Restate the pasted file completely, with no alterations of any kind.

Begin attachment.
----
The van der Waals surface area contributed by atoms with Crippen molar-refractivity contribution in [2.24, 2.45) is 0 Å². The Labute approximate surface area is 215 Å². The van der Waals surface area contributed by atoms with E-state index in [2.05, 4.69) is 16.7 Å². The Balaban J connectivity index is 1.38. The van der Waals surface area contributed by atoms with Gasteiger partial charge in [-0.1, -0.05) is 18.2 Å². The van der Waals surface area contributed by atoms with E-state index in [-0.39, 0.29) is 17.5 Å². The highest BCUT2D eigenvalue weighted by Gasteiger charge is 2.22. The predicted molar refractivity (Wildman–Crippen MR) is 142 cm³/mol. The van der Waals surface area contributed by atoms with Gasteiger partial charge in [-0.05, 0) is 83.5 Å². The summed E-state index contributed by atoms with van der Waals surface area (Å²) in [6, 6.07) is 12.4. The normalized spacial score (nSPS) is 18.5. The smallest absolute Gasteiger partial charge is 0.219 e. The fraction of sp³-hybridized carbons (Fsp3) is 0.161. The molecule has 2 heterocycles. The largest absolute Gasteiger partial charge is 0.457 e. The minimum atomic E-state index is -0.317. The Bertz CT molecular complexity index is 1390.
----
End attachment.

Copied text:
The van der Waals surface area contributed by atoms with Crippen molar-refractivity contribution in [2.24, 2.45) is 0 Å². The Labute approximate surface area is 215 Å². The van der Waals surface area contributed by atoms with E-state index in [2.05, 4.69) is 16.7 Å². The Balaban J connectivity index is 1.38. The van der Waals surface area contributed by atoms with Gasteiger partial charge in [-0.1, -0.05) is 18.2 Å². The van der Waals surface area contributed by atoms with E-state index in [-0.39, 0.29) is 17.5 Å². The highest BCUT2D eigenvalue weighted by Gasteiger charge is 2.22. The predicted molar refractivity (Wildman–Crippen MR) is 142 cm³/mol. The van der Waals surface area contributed by atoms with Gasteiger partial charge in [-0.05, 0) is 83.5 Å². The summed E-state index contributed by atoms with van der Waals surface area (Å²) in [6, 6.07) is 12.4. The normalized spacial score (nSPS) is 18.5. The smallest absolute Gasteiger partial charge is 0.219 e. The fraction of sp³-hybridized carbons (Fsp3) is 0.161. The molecule has 2 heterocycles. The largest absolute Gasteiger partial charge is 0.457 e. The minimum atomic E-state index is -0.317. The Bertz CT molecular complexity index is 1390.